Wednesday, 19 April 2017

IS KINGSMEN CREATIVES A VALUE TRAP?


Kingsmen Creatives is a company that recently caught my eye. The company has four business segments - exhibitions and thematic, retail and corporate interiors, research and design and alternative marketing. It organises events including the Formula 1 Singapore Grand Prix and the Singapore Airshow, and designs interiors for Uniqlo, DBS Bank and Coach. 

As a value investor, I constantly look for shares that are trading close to their 52-week lows. Kingsmen Creatives is currently trading at 60 cents, just off its 52-week low of 58.5 cents. When share prices of companies decline, it could either be an opportunity to purchase undervalued shares, or it could be a value trap. Understanding the fundamentals of the company would allow us to make an informed investment decision. 

Profitability of various segments



Of the four business segments, the research and design segment has the highest profit margins, with a profit of $1.49 million from $15 million of revenue. The two segments which make up the majority of revenue have lower margins - the Exhibitions and Thematic segment posted a profit of $11.2 million while the Retail & Corporate Interiors segment had a profit of $2.04 million.


Pre-tax Profits (millions)
20122013201420152016
Exhibitions and Thematic4.443.004.7710.2211.20
Retail and Corporate Interiors14.8117.1715.193.822.04
Research and Design3.232.623.021.081.49
Alternative Marketing0.470.200.14-0.151.04
Corporate and Others-1.40-0.99-1.776.68-1.42

Analysing the pre-tax profits from the various segments, I realised that the main reason for the fall in net profit was because of the Retail & Corporate Interiors segment contributing much lower profits in FY2015 and FY2016. While the pre-tax profits from the Exhibitions and Thematic segment doubled, it was insufficient to offset the lower profits from the other segments.

In its 2015 Annual Report, Kingsmen's chairman explained that their Retail & Corporate Interiors division was adversely affected by slow demand in the high-end luxury retail segment, which caused the sharp fall in profits. The chairman also expected the Exhibitions & Museums division to maintain its momentum and continue to perform well. My thoughts on the profits from the various business segments is that earnings from each segment can be rather volatile, and there is little certainty as Kingsmen has to constantly seek to secure new projects.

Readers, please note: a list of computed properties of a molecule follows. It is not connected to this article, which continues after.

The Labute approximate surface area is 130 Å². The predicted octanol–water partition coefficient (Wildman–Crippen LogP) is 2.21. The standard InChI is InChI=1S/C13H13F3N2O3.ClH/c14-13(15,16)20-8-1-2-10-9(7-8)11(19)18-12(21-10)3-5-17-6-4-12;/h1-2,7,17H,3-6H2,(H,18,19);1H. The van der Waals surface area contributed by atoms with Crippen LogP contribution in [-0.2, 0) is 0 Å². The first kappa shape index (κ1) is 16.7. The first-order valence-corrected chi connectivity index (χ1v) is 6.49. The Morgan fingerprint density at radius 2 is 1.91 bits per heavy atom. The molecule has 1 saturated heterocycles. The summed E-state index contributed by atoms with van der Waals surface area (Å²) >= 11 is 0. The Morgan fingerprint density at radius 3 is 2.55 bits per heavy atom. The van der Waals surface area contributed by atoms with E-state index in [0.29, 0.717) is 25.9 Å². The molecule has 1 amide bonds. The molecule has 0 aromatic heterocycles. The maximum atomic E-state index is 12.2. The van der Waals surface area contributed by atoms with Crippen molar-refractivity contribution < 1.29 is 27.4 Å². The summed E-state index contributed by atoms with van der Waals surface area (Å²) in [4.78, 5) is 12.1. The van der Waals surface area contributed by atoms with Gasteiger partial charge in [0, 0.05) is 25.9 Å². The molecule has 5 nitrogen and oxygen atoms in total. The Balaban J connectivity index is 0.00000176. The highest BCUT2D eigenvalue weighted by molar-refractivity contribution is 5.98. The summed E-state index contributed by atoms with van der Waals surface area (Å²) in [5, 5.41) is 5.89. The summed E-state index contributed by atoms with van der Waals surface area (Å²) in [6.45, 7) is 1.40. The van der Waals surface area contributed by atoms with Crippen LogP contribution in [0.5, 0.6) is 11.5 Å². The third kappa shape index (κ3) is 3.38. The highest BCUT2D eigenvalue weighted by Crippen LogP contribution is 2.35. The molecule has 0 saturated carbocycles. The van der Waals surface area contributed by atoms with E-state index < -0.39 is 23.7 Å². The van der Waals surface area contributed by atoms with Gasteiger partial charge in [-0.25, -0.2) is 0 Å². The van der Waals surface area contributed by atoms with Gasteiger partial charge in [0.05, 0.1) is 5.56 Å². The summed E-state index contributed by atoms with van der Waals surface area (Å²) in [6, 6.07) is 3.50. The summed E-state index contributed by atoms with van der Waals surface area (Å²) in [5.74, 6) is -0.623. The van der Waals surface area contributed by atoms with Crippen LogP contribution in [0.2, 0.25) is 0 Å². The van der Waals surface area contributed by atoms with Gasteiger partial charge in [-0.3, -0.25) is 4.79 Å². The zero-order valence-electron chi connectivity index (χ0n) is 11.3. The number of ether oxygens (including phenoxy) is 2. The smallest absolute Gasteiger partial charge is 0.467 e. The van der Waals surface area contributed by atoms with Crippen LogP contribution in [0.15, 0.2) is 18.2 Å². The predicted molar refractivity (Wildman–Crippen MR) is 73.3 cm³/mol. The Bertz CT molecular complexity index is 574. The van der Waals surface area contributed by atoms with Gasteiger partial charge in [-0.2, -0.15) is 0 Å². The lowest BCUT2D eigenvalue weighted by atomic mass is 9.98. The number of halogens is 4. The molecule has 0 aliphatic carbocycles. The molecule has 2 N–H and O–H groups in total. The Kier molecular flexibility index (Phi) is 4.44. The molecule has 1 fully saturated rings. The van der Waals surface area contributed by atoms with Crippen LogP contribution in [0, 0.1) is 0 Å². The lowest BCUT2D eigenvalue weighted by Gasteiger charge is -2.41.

Why did its share price fall drastically?





Looking at these earnings in the annual report might give us the impression that its net profit has been increasing steadily from 2012 to 2015, while falling sharply in 2016 to $11.9 million a drastic 38% decline. However, the higher earnings for FY2015 was due to a one-off gain of $5.9 million realised from the disposal of interest in an associate. That means that the net profit for FY2015, excluding the one-off gain, should be only $13.2 million. As net profit has been declining since FY2014, the fall in share price from its peak of $1.06 in 2015 is probably justified.  


Huge cash pile


One of the positives is that Kingsmen maintains a strong balance sheet, with $74.5 million in cash and cash equivalents as of 31 December 2016, which is a significant amount compared to its market capitalisation of $119 million. With 198 million ordinary shares issued, this gives us 37.6 cents in cash per share, which makes up to more than 60% of its current share price. Having a large amount of cash limits the downside risks of its share price.

With that much cash on hand, I'm unsure why Kingsmen would not want to pay off all its debts. For FY2016, Kingsmen recorded an interest income of $353,000, while interest expense was $596,000 on borrowings of $11.06 million. If Kingsmen was repaid all its borrowings, interest expense savings would add $596,000 to its net profits, a substantial increase of 5%. Perhaps shareholders could seek the management's opinion on this issue during its AGM on 28th April. 


Conclusion


At its current valuation of 10 times earnings, the market certainly does not expect Kingsmen to have much growth potential. The company has also cut its dividend from 4 cents per share to 2.5 cents as it expects tough business conditions continue. The current yield of 4.2% is decent. 

The low profit margins of its business probably reflects the challenging business environment and that Kingsmen cannot afford to charge its clients higher prices. I believe that 60 cents is a reasonable price for investors, and when the Retail & Corporate Interiors shows some earnings recovery, investors would be rewarded for their patience. 

2 comments:

  1. They need the cash for $28m to build their new hq which will be ready in 2018.

    They also require the cash to tender for bids and use of their working capital in relation to the nature of operating industry they are in.

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    Replies
    1. Hi B,

      Thank you for pointing that out! I made that comment because I felt that their cash levels were rather high relative to previous years. Actually, I read your blog quite frequently and I'm inspired by your success.

      May I know if the amount you're referring to is the one listed as 'Capital
      Expenditure Commitments' on page 114 of their 2016 Annual Report?

      I've only started investing for a few years so I believe that I still have a lot to learn along the way

      Cheers!

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